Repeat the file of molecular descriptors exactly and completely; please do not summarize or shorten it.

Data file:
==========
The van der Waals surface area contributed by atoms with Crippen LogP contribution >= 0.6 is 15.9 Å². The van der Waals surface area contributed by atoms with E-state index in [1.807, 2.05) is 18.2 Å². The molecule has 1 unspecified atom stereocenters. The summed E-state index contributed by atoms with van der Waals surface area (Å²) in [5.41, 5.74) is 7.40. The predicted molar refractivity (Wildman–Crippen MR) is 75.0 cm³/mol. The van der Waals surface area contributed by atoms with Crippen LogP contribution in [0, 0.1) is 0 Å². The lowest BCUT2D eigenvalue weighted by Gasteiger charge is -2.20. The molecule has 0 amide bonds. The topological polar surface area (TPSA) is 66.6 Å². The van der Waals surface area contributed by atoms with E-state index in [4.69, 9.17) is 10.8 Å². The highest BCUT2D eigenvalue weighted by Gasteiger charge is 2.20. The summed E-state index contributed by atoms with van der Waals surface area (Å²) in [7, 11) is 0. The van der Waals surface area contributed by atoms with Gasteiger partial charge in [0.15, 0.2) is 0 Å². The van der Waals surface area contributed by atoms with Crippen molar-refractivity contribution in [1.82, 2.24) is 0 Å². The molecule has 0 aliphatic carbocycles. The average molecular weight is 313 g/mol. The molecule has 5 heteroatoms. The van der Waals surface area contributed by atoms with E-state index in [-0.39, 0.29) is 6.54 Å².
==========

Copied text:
The van der Waals surface area contributed by atoms with Crippen LogP contribution >= 0.6 is 15.9 Å². The van der Waals surface area contributed by atoms with E-state index in [1.807, 2.05) is 18.2 Å². The molecule has 1 unspecified atom stereocenters. The summed E-state index contributed by atoms with van der Waals surface area (Å²) in [5.41, 5.74) is 7.40. The predicted molar refractivity (Wildman–Crippen MR) is 75.0 cm³/mol. The van der Waals surface area contributed by atoms with Crippen LogP contribution in [0, 0.1) is 0 Å². The lowest BCUT2D eigenvalue weighted by Gasteiger charge is -2.20. The molecule has 0 amide bonds. The topological polar surface area (TPSA) is 66.6 Å². The van der Waals surface area contributed by atoms with E-state index in [4.69, 9.17) is 10.8 Å². The highest BCUT2D eigenvalue weighted by Gasteiger charge is 2.20. The summed E-state index contributed by atoms with van der Waals surface area (Å²) in [7, 11) is 0. The van der Waals surface area contributed by atoms with Gasteiger partial charge in [0.15, 0.2) is 0 Å². The van der Waals surface area contributed by atoms with Crippen molar-refractivity contribution in [1.82, 2.24) is 0 Å². The molecule has 0 aliphatic carbocycles. The average molecular weight is 313 g/mol. The molecule has 5 heteroatoms. The van der Waals surface area contributed by atoms with E-state index in [-0.39, 0.29) is 6.54 Å².